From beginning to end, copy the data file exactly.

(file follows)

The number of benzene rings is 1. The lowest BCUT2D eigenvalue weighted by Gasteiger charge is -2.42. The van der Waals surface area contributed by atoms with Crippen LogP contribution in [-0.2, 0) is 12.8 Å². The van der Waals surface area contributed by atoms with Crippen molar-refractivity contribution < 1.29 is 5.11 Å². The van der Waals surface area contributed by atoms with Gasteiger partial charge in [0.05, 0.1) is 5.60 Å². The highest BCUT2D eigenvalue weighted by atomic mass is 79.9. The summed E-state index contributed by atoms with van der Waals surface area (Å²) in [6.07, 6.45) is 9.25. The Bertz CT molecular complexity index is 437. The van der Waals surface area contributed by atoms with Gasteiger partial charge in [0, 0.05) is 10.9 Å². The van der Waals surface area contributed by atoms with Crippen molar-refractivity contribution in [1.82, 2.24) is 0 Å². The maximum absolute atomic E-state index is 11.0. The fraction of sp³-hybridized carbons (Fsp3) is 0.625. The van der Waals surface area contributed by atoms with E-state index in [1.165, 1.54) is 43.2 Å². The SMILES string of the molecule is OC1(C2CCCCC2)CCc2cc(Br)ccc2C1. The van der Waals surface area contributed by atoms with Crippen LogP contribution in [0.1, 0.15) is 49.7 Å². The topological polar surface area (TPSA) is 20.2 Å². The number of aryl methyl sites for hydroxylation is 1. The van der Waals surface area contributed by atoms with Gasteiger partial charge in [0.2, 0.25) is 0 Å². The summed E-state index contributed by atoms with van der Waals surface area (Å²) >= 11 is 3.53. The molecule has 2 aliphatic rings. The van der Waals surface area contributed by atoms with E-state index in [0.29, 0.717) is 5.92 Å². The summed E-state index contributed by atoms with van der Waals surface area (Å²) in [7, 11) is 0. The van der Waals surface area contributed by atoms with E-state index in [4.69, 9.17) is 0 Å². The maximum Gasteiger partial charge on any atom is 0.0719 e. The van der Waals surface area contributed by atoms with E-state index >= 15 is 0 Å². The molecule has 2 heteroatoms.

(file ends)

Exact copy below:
The number of benzene rings is 1. The lowest BCUT2D eigenvalue weighted by Gasteiger charge is -2.42. The van der Waals surface area contributed by atoms with Crippen LogP contribution in [-0.2, 0) is 12.8 Å². The van der Waals surface area contributed by atoms with Crippen molar-refractivity contribution < 1.29 is 5.11 Å². The van der Waals surface area contributed by atoms with Gasteiger partial charge in [0.05, 0.1) is 5.60 Å². The highest BCUT2D eigenvalue weighted by atomic mass is 79.9. The summed E-state index contributed by atoms with van der Waals surface area (Å²) in [6.07, 6.45) is 9.25. The Bertz CT molecular complexity index is 437. The van der Waals surface area contributed by atoms with Gasteiger partial charge in [0, 0.05) is 10.9 Å². The van der Waals surface area contributed by atoms with Crippen molar-refractivity contribution in [1.82, 2.24) is 0 Å². The maximum absolute atomic E-state index is 11.0. The fraction of sp³-hybridized carbons (Fsp3) is 0.625. The van der Waals surface area contributed by atoms with E-state index in [1.165, 1.54) is 43.2 Å². The SMILES string of the molecule is OC1(C2CCCCC2)CCc2cc(Br)ccc2C1. The van der Waals surface area contributed by atoms with Crippen LogP contribution in [0.1, 0.15) is 49.7 Å². The topological polar surface area (TPSA) is 20.2 Å². The number of aryl methyl sites for hydroxylation is 1. The van der Waals surface area contributed by atoms with Gasteiger partial charge in [0.2, 0.25) is 0 Å². The summed E-state index contributed by atoms with van der Waals surface area (Å²) >= 11 is 3.53. The molecule has 2 aliphatic rings. The van der Waals surface area contributed by atoms with E-state index in [0.29, 0.717) is 5.92 Å². The summed E-state index contributed by atoms with van der Waals surface area (Å²) in [7, 11) is 0. The van der Waals surface area contributed by atoms with E-state index in [4.69, 9.17) is 0 Å². The maximum Gasteiger partial charge on any atom is 0.0719 e. The van der Waals surface area contributed by atoms with E-state index >= 15 is 0 Å². The molecule has 2 heteroatoms.